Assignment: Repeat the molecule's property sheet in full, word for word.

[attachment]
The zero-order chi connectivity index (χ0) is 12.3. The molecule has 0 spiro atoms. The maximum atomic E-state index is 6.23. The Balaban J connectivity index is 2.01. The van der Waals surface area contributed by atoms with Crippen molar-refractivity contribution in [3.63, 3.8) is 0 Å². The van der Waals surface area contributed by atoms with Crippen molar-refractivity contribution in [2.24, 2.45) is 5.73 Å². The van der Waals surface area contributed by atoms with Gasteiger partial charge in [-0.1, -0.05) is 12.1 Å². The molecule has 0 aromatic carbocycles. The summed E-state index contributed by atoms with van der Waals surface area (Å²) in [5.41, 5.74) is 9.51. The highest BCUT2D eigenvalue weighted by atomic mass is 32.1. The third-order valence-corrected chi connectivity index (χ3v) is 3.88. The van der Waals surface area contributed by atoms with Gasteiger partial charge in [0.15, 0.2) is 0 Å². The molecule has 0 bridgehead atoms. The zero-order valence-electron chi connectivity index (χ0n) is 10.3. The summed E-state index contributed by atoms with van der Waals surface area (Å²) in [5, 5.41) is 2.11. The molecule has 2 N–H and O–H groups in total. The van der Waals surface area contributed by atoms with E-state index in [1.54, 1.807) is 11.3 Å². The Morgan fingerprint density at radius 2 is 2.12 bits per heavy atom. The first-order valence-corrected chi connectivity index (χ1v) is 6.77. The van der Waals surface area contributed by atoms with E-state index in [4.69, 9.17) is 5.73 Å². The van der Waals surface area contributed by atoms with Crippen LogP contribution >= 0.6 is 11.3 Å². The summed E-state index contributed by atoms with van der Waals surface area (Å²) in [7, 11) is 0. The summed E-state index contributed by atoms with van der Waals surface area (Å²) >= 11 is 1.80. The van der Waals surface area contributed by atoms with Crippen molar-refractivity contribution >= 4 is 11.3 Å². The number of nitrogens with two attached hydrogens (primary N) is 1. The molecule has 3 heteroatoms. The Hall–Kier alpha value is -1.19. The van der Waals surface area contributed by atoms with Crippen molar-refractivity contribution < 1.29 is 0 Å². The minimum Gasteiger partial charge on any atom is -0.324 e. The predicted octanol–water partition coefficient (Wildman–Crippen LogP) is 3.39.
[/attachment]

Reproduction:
The zero-order chi connectivity index (χ0) is 12.3. The molecule has 0 spiro atoms. The maximum atomic E-state index is 6.23. The Balaban J connectivity index is 2.01. The van der Waals surface area contributed by atoms with Crippen molar-refractivity contribution in [3.63, 3.8) is 0 Å². The van der Waals surface area contributed by atoms with Crippen molar-refractivity contribution in [2.24, 2.45) is 5.73 Å². The van der Waals surface area contributed by atoms with Gasteiger partial charge in [-0.1, -0.05) is 12.1 Å². The molecule has 0 aromatic carbocycles. The summed E-state index contributed by atoms with van der Waals surface area (Å²) in [5.41, 5.74) is 9.51. The highest BCUT2D eigenvalue weighted by atomic mass is 32.1. The third-order valence-corrected chi connectivity index (χ3v) is 3.88. The van der Waals surface area contributed by atoms with Gasteiger partial charge in [0.15, 0.2) is 0 Å². The molecule has 0 bridgehead atoms. The zero-order valence-electron chi connectivity index (χ0n) is 10.3. The summed E-state index contributed by atoms with van der Waals surface area (Å²) in [5, 5.41) is 2.11. The molecule has 2 N–H and O–H groups in total. The van der Waals surface area contributed by atoms with E-state index in [1.54, 1.807) is 11.3 Å². The Morgan fingerprint density at radius 2 is 2.12 bits per heavy atom. The first-order valence-corrected chi connectivity index (χ1v) is 6.77. The van der Waals surface area contributed by atoms with E-state index in [4.69, 9.17) is 5.73 Å². The van der Waals surface area contributed by atoms with Crippen LogP contribution >= 0.6 is 11.3 Å². The summed E-state index contributed by atoms with van der Waals surface area (Å²) in [7, 11) is 0. The summed E-state index contributed by atoms with van der Waals surface area (Å²) >= 11 is 1.80. The van der Waals surface area contributed by atoms with Crippen molar-refractivity contribution >= 4 is 11.3 Å². The number of nitrogens with two attached hydrogens (primary N) is 1. The molecule has 3 heteroatoms. The Hall–Kier alpha value is -1.19. The van der Waals surface area contributed by atoms with Crippen molar-refractivity contribution < 1.29 is 0 Å². The minimum Gasteiger partial charge on any atom is -0.324 e. The predicted octanol–water partition coefficient (Wildman–Crippen LogP) is 3.39.